Radical for Jesus a New Kind of Legalism?

Radical for Jesus a New Kind of Legalism?

I have discussed this topic before on my blog a couple of times (please see the “Related Posts” section at the bottom of this page for links to that stuff).

A lot of preachers are pushing Christians to be “super Christians.” They are shaming you for living an average life.

Here is another story about it:

(Link): Radical for Jesus a New Kind of Legalism?

by Heather Sells

NEW YORK CITY — For many years, Christian legalism meant no drinking, smoking or dancing. Today, young adults struggle with a new form of it: the pressure to live radically for Christ.

It’s become such a concern that a slew of Christian books came out this year to extol the virtues of an “ordinary” Christian life.

Author Jonathan Hollingsworth wrote about his struggle in the newly published Runaway Radical.

“For me, it all started with the question, ‘Am I taking the words of Jesus seriously?'” he told CBN News.

Hollingsowrth answered that question in a radical way as a teenager, living comfortably with his middle-class family. He began to work with the homeless, then soon gave away his possessions. Finally, he left college to pursue missions in Africa.

“I was trying to prove to God that I was really dedicated to Him,” he explained. “And that to me is where the legalism crept in because legalism to me is sort of trying to measure your devotion to Him by your outward behavior.”

A New Legalism

This “new legalism” was first identified two years ago by Dr. Anthony Bradley, associate professor of religious studies at The King’s College in New York City. He stumbled on the trend after numerous conversations with students.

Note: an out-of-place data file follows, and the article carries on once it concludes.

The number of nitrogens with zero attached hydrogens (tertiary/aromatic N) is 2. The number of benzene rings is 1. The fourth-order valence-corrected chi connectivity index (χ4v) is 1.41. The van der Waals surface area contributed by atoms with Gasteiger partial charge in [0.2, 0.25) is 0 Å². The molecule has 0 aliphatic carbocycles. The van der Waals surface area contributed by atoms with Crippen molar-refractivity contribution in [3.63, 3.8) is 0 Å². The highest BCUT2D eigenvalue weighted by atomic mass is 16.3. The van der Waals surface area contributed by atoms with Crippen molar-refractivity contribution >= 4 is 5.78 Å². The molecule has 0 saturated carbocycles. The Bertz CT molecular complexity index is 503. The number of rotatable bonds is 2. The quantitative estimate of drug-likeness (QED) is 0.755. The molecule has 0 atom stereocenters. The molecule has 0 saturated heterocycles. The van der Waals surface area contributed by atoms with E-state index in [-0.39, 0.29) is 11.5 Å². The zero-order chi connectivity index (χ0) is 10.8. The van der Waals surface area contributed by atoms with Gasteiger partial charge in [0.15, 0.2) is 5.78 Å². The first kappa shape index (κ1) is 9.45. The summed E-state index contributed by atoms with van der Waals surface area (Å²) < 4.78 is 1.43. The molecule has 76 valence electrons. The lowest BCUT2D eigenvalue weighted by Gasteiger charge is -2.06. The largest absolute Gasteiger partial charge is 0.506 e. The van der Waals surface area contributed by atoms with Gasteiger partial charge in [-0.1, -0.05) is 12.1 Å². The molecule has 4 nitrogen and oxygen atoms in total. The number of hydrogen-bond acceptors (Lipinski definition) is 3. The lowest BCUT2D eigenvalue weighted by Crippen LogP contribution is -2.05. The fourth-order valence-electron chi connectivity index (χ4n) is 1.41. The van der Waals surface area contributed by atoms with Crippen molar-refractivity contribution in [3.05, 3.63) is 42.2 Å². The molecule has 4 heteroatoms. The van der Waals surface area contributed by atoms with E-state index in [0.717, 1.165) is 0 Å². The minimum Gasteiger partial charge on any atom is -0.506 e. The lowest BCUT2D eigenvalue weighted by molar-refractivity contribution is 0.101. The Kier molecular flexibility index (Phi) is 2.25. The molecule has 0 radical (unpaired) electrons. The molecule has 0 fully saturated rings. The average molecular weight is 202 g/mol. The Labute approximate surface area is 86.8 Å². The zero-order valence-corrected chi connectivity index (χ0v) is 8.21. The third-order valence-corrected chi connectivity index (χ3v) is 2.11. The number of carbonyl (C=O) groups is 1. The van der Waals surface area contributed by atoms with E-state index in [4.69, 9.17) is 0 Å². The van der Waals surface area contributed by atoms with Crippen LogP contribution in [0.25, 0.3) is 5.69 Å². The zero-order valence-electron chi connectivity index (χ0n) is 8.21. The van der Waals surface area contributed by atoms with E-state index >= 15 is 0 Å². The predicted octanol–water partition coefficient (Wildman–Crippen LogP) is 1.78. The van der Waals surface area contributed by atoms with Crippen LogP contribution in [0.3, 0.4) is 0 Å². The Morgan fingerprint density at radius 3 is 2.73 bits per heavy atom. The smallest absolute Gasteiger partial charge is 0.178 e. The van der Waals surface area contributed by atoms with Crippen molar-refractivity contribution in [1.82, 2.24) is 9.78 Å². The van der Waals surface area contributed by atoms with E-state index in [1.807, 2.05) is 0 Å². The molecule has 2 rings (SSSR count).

Total Burnout

Bradley said many Christian leaders have inadvertently encouraged the radical message by calling young people to make a difference and change the world.

A growing disdain for American suburbs in favor of the inner city has also contributed as has the missional church movement, which encourages people to be missionaries in their own communities.

“There’s this weird pressure internally because of our culture that I’ve got to be awesome, be this amazing person,” Bradley explained. “It’s related to this generation’s narcissism that unless my life is really awesome and cool and noteworthy, then my life means nothing.”

Jonathan Hollingsworth decided to write Runaway Radical with his mom Amy about how he burned out, emotionally and physically, in Africa trying to live radically.

…Kelley hopes Christians will be motivated by joy and not guilt and shame.

Bradley would like church leaders to give young people the freedom to pursue God’s calling whether or not it fits their preconceived ideas.

… His Burden Is Light

…”I don’t think God has called us to change the world,” he told CBN News. “I think God has called us to love and you see this all throughout Scripture where Jesus tells His disciples.”

((Read The Rest Here))

Related Posts:

(Link):  Radical Christianity – New Trend That Guilt Trips American Christians For Living Average Lives

(Link): Book Review of Not A Fan a book by Kyle Idleman

One thought on “Radical for Jesus a New Kind of Legalism?”

  1. Yes, as a “Christian-ish” young person, I can relate to it; but then I end up thinking that, loving and producing a radical change are not mutually exclusive: if everyone did just a little bit (each one according to his/her ability, everyday business, finances, ecc.) the world would change almost naturally, taking a quite light toll on each of us…

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